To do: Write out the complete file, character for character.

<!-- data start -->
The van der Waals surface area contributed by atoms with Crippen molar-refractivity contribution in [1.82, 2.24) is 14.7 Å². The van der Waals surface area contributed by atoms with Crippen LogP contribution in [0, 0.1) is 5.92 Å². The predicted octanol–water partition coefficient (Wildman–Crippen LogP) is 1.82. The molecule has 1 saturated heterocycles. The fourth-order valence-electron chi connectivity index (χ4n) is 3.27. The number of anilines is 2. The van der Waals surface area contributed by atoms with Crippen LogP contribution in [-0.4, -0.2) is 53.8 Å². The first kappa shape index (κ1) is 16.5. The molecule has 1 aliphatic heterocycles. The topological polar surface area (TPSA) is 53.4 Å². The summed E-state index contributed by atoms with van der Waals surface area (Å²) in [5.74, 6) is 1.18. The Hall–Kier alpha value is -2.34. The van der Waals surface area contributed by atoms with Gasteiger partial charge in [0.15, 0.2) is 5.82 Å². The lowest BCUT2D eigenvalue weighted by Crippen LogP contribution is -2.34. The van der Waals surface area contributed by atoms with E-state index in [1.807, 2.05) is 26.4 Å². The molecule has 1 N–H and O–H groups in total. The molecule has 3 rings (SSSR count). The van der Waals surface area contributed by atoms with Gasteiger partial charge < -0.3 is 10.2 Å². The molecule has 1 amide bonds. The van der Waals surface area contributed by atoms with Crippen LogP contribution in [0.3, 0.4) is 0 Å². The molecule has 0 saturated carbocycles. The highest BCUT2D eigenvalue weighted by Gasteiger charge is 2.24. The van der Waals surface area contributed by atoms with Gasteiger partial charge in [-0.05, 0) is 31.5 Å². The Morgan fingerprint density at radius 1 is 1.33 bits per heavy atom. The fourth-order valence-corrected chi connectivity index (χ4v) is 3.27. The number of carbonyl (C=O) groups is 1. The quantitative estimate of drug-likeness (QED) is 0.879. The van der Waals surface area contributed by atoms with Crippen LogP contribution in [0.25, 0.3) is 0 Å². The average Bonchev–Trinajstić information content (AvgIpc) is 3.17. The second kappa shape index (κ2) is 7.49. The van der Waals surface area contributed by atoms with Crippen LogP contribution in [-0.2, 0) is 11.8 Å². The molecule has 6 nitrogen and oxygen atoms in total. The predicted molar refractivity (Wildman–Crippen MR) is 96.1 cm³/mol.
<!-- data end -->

The van der Waals surface area contributed by atoms with Crippen molar-refractivity contribution in [1.82, 2.24) is 14.7 Å². The van der Waals surface area contributed by atoms with Crippen LogP contribution in [0, 0.1) is 5.92 Å². The predicted octanol–water partition coefficient (Wildman–Crippen LogP) is 1.82. The molecule has 1 saturated heterocycles. The fourth-order valence-electron chi connectivity index (χ4n) is 3.27. The number of anilines is 2. The van der Waals surface area contributed by atoms with Crippen LogP contribution in [-0.4, -0.2) is 53.8 Å². The first kappa shape index (κ1) is 16.5. The molecule has 1 aliphatic heterocycles. The topological polar surface area (TPSA) is 53.4 Å². The summed E-state index contributed by atoms with van der Waals surface area (Å²) in [5.74, 6) is 1.18. The Hall–Kier alpha value is -2.34. The van der Waals surface area contributed by atoms with Gasteiger partial charge in [0.15, 0.2) is 5.82 Å². The lowest BCUT2D eigenvalue weighted by Crippen LogP contribution is -2.34. The van der Waals surface area contributed by atoms with E-state index in [1.807, 2.05) is 26.4 Å². The molecule has 1 N–H and O–H groups in total. The molecule has 3 rings (SSSR count). The van der Waals surface area contributed by atoms with Gasteiger partial charge < -0.3 is 10.2 Å². The molecule has 1 amide bonds. The van der Waals surface area contributed by atoms with Crippen LogP contribution in [0.3, 0.4) is 0 Å². The molecule has 0 saturated carbocycles. The highest BCUT2D eigenvalue weighted by Gasteiger charge is 2.24. The van der Waals surface area contributed by atoms with Gasteiger partial charge in [-0.05, 0) is 31.5 Å². The Morgan fingerprint density at radius 1 is 1.33 bits per heavy atom. The fourth-order valence-corrected chi connectivity index (χ4v) is 3.27. The number of carbonyl (C=O) groups is 1. The quantitative estimate of drug-likeness (QED) is 0.879. The van der Waals surface area contributed by atoms with Crippen LogP contribution in [0.25, 0.3) is 0 Å². The average Bonchev–Trinajstić information content (AvgIpc) is 3.17. The second kappa shape index (κ2) is 7.49. The van der Waals surface area contributed by atoms with Crippen LogP contribution in [-0.2, 0) is 11.8 Å². The molecule has 6 nitrogen and oxygen atoms in total. The predicted molar refractivity (Wildman–Crippen MR) is 96.1 cm³/mol.